Turbine Blade Failures Rare But Happen

As NextEra Energy investigates the cause of a broken wind turbine blade at its Enid wind farm, similar incidents may help explain why some of the equipment failures occur.

Although turbine blade failures are considered rare, structural failures like the recent incident at NextEra Energy’s Breckinridge wind farm project have been reported.

  • Earlier in January, a blade failure was reported in Sanilac County, Michigan when a turbine blade was broken off one of the 3-blade turbines.
  • In October of 2016, high winds damaged a turbine near Minco, Oklahoma during overnight storms.
  • In June of 2016, a GE 1.6 megawatt wind turbine in Madison County, Indiana experienced catastrophic failure at the Wildcat Wind Farm, where the facility has suffered at least three other structural failures since going online in December of 2012.
  • In February of 2016, a 160-foot, 7-ton GE 1.6 megawatt blade was destroyed in Huron County, Michigan due to a separation issue.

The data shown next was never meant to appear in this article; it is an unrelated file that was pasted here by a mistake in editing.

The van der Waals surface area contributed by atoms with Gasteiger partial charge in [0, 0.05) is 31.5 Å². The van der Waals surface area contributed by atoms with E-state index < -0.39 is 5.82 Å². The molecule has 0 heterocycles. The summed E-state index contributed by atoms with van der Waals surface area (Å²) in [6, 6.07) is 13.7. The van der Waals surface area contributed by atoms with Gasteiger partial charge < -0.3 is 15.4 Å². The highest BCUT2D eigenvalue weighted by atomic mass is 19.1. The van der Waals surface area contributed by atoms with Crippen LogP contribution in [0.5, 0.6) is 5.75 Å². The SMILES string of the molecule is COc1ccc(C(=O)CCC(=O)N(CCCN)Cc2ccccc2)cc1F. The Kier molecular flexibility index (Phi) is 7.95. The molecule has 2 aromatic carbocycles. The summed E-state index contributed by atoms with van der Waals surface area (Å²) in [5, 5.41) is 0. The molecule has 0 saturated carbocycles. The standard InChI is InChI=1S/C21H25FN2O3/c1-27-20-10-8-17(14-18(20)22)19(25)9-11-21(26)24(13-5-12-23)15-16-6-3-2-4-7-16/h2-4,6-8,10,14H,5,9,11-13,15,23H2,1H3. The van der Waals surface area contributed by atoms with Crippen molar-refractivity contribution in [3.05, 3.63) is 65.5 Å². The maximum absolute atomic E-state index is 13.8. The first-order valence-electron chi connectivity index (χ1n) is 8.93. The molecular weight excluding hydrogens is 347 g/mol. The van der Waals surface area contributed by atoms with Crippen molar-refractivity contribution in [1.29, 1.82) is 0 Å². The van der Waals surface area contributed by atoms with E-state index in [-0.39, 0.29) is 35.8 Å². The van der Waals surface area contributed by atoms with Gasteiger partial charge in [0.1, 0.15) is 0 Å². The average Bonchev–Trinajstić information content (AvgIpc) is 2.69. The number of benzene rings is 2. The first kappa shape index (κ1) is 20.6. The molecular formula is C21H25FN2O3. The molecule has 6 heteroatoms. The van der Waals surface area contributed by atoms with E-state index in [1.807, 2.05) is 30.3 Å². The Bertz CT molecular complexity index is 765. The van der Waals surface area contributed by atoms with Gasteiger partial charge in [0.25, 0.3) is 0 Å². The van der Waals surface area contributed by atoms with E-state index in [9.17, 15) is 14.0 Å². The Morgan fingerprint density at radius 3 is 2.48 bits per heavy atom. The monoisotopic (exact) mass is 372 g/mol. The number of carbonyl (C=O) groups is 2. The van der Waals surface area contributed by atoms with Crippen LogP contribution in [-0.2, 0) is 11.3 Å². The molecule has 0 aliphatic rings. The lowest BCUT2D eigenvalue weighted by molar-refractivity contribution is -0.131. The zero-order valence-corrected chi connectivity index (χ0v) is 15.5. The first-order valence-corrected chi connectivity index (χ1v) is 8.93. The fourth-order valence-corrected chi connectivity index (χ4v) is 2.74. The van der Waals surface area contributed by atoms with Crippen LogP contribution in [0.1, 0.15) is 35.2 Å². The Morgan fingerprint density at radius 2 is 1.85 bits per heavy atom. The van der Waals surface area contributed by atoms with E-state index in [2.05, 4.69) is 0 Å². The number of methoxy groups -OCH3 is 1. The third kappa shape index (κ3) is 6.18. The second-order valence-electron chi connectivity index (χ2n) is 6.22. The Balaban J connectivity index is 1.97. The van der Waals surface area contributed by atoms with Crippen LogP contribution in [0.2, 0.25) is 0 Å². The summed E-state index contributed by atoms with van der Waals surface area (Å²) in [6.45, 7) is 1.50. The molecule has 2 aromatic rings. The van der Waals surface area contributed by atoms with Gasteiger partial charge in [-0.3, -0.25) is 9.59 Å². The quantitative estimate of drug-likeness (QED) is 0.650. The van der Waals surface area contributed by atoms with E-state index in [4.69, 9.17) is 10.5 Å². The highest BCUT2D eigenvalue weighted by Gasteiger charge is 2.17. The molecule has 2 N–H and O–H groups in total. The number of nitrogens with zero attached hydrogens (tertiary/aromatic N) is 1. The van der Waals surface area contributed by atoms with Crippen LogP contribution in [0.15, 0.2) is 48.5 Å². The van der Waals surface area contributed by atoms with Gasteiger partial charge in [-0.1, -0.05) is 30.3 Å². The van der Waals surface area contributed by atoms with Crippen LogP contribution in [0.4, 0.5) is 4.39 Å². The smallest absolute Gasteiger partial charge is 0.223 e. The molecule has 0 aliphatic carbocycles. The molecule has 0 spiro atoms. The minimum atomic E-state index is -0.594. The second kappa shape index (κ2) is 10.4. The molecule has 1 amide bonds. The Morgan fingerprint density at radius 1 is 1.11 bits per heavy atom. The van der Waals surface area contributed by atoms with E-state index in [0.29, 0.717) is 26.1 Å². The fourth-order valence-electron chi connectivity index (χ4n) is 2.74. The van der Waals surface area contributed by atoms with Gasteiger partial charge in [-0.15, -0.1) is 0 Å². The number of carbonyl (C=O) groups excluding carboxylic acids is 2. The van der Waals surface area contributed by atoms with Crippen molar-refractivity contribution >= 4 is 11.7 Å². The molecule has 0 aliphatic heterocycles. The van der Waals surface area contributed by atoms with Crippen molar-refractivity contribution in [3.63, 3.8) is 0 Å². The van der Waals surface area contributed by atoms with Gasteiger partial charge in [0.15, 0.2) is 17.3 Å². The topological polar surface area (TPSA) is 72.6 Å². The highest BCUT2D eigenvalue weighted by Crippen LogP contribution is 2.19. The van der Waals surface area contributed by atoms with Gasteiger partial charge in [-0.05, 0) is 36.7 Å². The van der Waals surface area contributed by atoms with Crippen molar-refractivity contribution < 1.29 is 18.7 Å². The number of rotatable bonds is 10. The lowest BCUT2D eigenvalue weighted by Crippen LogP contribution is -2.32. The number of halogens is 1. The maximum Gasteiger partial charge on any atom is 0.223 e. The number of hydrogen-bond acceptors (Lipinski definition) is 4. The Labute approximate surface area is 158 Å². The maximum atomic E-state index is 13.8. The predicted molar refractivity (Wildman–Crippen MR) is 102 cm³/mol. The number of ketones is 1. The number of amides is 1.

• In November of 2013, the Invenergy California Ridge Wind Farm experienced another blade failure with its GE 100-1.6 turbine following prior incidents at the same facility.

GE has identified a ‘spar cap manufacturing anomaly’ as the potential cause for a few of the incidents. GE also discovered a separate ‘isolated supplier manufacturing defect’ for some of the failures. Of course, severe weather conditions may also play a significant role resulting in damage to the turbines. There are several documented instances of wind turbines sustaining direct lightning strikes.

More information about the root of NextEra’s damage will be revealed in the coming months as the company concludes its internal investigation and seeks a replacement blade to repair the broken turbine at the Breckinridge facility near Enid.

(Photo credited to Billy Hefton of The Enid News & Eagle)